By contrast, modern Beijing is now a mega-city of some 17.5 million people with fewer and fewer bicycles and more and more new cars clogging up no less than six ring roads. Tiananmen Square is the largest in the world and it is possible to see Chairman Mao’s preserved body (he died in 1976) in a mausoleum in the centre of the square.
I’ve had some wonderful meals around the world, but a banquet during the Sino-UK government conference on my second trip to Beijing was something really special. It consisted of no less than 11 courses:
As for the Great Wall, most visitors go to the Badaling section to the north-west of the city, but in 2000 we went to the Mutianyu section to the north to avoid the crowds. It’s almost two hours by coach, but we set off really early, so that we were virtually the only ones on the wall. The weather was glorious and the views stunning, so all in all I rate it as one of the greatest experiences of my life. When I revisited the wall on my second trip in 2001, it was to the same section, but in totally different conditions. There was so much snow that it was almost impossible to walk and there was so much mist that it was impossible to see any of the terrain.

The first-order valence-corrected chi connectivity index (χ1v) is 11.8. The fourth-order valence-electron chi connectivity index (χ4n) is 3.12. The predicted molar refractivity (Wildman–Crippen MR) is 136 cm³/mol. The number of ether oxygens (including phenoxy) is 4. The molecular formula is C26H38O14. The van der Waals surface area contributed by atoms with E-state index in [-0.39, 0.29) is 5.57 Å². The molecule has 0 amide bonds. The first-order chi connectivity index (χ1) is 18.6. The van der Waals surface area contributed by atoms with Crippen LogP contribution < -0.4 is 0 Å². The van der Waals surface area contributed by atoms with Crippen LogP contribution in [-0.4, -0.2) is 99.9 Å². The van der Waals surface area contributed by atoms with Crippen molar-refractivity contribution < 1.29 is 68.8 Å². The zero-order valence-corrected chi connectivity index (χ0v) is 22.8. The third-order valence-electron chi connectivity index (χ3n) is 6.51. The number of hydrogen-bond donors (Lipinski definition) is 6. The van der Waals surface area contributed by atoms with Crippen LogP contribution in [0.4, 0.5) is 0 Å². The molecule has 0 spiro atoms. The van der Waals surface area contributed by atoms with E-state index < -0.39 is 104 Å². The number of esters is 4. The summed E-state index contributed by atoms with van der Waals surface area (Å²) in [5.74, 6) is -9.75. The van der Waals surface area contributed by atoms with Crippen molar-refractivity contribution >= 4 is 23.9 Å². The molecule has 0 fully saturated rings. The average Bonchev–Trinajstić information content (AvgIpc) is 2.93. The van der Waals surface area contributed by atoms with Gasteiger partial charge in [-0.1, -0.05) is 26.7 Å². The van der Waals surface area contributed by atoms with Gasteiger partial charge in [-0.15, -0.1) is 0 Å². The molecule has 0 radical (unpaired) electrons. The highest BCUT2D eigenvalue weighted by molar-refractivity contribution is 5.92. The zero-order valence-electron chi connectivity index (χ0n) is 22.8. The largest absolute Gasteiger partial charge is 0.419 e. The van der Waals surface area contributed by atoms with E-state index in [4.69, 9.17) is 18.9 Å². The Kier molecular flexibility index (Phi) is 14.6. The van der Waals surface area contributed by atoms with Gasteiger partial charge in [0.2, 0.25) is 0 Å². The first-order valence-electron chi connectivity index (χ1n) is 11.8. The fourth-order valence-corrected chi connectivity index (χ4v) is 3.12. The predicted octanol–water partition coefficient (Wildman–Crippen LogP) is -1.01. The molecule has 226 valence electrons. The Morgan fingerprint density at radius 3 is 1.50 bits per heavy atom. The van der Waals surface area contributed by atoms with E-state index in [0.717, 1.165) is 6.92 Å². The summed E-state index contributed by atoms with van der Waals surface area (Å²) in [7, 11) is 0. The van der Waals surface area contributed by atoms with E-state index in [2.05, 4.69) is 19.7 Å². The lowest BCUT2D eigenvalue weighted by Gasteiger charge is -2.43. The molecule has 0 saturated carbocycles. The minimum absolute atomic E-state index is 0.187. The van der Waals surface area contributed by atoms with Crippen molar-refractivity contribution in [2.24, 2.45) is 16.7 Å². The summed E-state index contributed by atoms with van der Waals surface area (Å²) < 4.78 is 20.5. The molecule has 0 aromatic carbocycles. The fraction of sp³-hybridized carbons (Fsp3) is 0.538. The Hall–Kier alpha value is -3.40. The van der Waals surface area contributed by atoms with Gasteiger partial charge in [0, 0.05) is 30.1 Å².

For more details on Beijing and the Great Wall in 2000 click here
For more details on Beijing in 2010 click here
This is the only city that I have visited in Africa – but what a city. It is the largest in Africa and the Middle East with some 13 million people. The drivers are the craziest that I have encountered anywhere in the world – not just plain mad like those of Rome, but absolutely demonic. Yet the city has so many wonders: the famed Cairo Museum with the treasures of Tuntankamun’s tomb, the magnificent Mosque of Mohammed Ali, the bustle of the Khan al-Khalili bazaar, and through it all the mighty Nile river.